What Happens When Memes Are Commodities?
For over a decade, the image of a young girl smirking in the foreground as a home in the background is engulfed in flames has circulated as fodder for countless memes. The picture, known simply as Disaster Girl, though originally taken by an amateur photographer — who then entered it into an online contest, sparking its journey across the web — has all but officially entered the public domain. That is, until Thursday, at least technically speaking.
The Raleigh News & Observer reports that the then-young girl in the photo, Zoe Roth (now 21), recently sold the image as a Non-Fungible Token, or NFT, for 180 Ether — the cryptocurrency for the Etherium blockchain — worth somewhere in the vicinity of $450,000 at the time (at writing, 180 Ether is valued at approximately $500,000). With the sale, Roth has also assured that she will receive 10% of any sale of the NFT in the future — a kind of digital residual.
Yet, the image, like any digital asset, remains public. If anything, the Disaster Girl memes will likely spread even more with news of the sale. But is the image still the same, now that it’s technically been sold? It’s unclear from the coverage whether the copyright to Disaster Girl was transferred as part of the sale of the NFT, but even if not, there is something fundamental about the image that’s now different.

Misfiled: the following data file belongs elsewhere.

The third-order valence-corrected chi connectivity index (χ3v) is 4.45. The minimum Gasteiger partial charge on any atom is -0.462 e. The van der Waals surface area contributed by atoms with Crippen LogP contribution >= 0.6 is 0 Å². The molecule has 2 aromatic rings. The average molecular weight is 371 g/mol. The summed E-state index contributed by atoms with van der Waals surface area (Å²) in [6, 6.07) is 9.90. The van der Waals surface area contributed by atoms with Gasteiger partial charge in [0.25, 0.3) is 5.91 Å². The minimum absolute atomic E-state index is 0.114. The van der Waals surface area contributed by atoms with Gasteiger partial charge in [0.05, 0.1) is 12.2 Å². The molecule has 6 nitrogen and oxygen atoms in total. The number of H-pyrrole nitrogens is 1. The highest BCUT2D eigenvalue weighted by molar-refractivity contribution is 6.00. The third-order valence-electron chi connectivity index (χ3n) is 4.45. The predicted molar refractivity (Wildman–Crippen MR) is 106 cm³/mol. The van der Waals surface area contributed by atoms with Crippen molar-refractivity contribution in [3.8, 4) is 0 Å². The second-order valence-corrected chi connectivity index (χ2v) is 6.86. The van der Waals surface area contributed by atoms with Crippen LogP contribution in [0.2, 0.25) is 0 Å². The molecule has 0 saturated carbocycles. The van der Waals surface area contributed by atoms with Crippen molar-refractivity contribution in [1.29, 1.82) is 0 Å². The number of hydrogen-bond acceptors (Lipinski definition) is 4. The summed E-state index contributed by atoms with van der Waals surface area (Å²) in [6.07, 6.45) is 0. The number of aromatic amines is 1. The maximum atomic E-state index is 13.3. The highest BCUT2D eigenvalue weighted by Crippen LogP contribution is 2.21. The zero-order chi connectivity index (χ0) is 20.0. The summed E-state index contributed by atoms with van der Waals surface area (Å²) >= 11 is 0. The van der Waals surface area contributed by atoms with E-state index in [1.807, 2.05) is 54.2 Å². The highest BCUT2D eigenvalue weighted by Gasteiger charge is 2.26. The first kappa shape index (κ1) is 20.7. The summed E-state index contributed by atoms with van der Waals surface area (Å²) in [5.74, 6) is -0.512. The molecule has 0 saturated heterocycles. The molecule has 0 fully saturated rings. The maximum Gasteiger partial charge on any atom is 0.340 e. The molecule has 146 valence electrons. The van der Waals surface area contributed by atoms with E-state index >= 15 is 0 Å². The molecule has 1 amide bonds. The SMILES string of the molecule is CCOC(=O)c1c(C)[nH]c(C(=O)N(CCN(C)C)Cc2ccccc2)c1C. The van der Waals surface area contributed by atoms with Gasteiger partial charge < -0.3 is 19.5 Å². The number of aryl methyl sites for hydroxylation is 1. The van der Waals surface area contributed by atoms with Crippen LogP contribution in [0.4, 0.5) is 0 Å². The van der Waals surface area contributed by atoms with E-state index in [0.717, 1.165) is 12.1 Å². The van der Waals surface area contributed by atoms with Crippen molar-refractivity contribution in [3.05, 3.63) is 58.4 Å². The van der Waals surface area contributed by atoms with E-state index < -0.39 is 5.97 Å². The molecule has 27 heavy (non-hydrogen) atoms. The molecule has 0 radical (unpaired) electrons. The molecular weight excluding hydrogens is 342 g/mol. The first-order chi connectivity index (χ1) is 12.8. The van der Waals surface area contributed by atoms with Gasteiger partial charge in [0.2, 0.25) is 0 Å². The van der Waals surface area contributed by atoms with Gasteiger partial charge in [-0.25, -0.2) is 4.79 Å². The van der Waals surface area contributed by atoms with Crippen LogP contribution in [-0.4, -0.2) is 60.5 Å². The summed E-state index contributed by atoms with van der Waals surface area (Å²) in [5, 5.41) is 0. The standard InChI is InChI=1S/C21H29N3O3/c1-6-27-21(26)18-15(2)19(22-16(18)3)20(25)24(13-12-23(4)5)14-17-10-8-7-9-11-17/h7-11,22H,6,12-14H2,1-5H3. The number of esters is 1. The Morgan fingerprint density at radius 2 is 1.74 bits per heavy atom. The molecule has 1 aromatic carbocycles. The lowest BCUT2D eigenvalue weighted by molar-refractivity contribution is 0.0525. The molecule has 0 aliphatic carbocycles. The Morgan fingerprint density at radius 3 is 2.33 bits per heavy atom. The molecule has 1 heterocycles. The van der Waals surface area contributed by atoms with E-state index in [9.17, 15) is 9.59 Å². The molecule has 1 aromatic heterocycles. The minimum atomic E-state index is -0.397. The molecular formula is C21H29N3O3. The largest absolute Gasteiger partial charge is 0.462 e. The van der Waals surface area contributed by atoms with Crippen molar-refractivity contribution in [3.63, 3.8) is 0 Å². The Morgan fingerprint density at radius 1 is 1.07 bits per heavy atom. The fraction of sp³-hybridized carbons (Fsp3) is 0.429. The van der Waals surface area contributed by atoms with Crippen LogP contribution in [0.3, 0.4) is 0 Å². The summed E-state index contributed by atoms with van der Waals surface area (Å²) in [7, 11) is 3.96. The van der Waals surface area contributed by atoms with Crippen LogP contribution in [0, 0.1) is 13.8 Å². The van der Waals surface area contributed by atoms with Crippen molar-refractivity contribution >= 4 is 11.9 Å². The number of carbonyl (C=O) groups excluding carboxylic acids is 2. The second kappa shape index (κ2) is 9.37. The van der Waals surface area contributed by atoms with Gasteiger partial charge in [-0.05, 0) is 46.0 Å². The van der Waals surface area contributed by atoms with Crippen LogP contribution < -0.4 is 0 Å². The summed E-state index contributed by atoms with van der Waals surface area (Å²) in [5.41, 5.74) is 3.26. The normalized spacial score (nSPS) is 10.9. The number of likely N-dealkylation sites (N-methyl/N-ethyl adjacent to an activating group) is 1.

While memes have been endlessly replicated on consumer products for years (and things like dances have been used to create profits their original creators never see) — that is, memes are commodified — the meme itself, whether an image or an action, has remained transferable at no cost. These have been visual or social commodities, not in and of themselves financial commodities. But what happens when a meme image is made into an NFT, when it is sold to an owner, even if that owner doesn’t retain the copyright?
In practice, there is no difference. For the internet at large, Disaster Girl is the same, being far too popular for far too long to be reined in at this point. Disaster Girl is ours, no matter who owns the NFT. But for meme images yet to emerge, Disaster Girl’s sale raises the possibility that the underlying assumptions about meme images will likely change.
What has made countless meme images interesting, not to mention popular, has been that they are impossible to co-opt into a single use, impossible to be singularly defined by any single individual. Memes remain one of the few lasting products of a chaotic internet, unpredictable and frequently morphing in unexpected and inexplicable ways into distinct, accepted signifiers — the visual language of our online world.
As more meme images invariably become NFTs, even if they still function as they always have, temporally, they will have undergone a metamorphosis from an organic product of the internet into one that is immediately subject to a different kind of co-option — not simply into a slice of internet vernacular, but a piece of a different world altogether, the world of art. They will become part of the world of commerce. This means, in the future, when you share Disaster Girl or any other NFT-linked meme, you’re doing more than contributing to the language of the internet; you’re also affecting its strict monetary value.
It’s language, commodified.